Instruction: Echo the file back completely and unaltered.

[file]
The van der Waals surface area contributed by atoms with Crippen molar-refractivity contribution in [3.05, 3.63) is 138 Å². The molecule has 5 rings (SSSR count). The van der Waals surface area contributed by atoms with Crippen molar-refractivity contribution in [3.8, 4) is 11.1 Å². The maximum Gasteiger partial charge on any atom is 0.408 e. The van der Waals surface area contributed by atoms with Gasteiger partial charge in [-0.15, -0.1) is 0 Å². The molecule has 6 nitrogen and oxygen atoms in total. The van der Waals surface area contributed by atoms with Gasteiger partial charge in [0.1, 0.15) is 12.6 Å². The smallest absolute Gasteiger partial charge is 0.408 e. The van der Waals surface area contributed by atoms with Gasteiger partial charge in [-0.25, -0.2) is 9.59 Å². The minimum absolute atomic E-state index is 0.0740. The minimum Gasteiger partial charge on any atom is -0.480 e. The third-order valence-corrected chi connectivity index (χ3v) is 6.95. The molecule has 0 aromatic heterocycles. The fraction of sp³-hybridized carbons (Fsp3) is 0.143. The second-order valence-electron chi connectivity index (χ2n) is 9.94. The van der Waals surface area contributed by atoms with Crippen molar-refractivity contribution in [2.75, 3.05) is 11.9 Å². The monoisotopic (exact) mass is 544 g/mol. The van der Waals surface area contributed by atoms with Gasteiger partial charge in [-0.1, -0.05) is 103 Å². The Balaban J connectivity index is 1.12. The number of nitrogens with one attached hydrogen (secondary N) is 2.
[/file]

The van der Waals surface area contributed by atoms with Crippen molar-refractivity contribution in [3.05, 3.63) is 138 Å². The molecule has 5 rings (SSSR count). The van der Waals surface area contributed by atoms with Crippen molar-refractivity contribution in [3.8, 4) is 11.1 Å². The maximum Gasteiger partial charge on any atom is 0.408 e. The van der Waals surface area contributed by atoms with Gasteiger partial charge in [-0.15, -0.1) is 0 Å². The molecule has 6 nitrogen and oxygen atoms in total. The van der Waals surface area contributed by atoms with Gasteiger partial charge in [0.1, 0.15) is 12.6 Å². The smallest absolute Gasteiger partial charge is 0.408 e. The van der Waals surface area contributed by atoms with Gasteiger partial charge in [-0.25, -0.2) is 9.59 Å². The minimum absolute atomic E-state index is 0.0740. The minimum Gasteiger partial charge on any atom is -0.480 e. The third-order valence-corrected chi connectivity index (χ3v) is 6.95. The molecule has 0 aromatic heterocycles. The fraction of sp³-hybridized carbons (Fsp3) is 0.143. The second-order valence-electron chi connectivity index (χ2n) is 9.94. The van der Waals surface area contributed by atoms with Crippen molar-refractivity contribution in [2.75, 3.05) is 11.9 Å². The monoisotopic (exact) mass is 544 g/mol. The van der Waals surface area contributed by atoms with Gasteiger partial charge in [-0.1, -0.05) is 103 Å². The Balaban J connectivity index is 1.12. The number of nitrogens with one attached hydrogen (secondary N) is 2.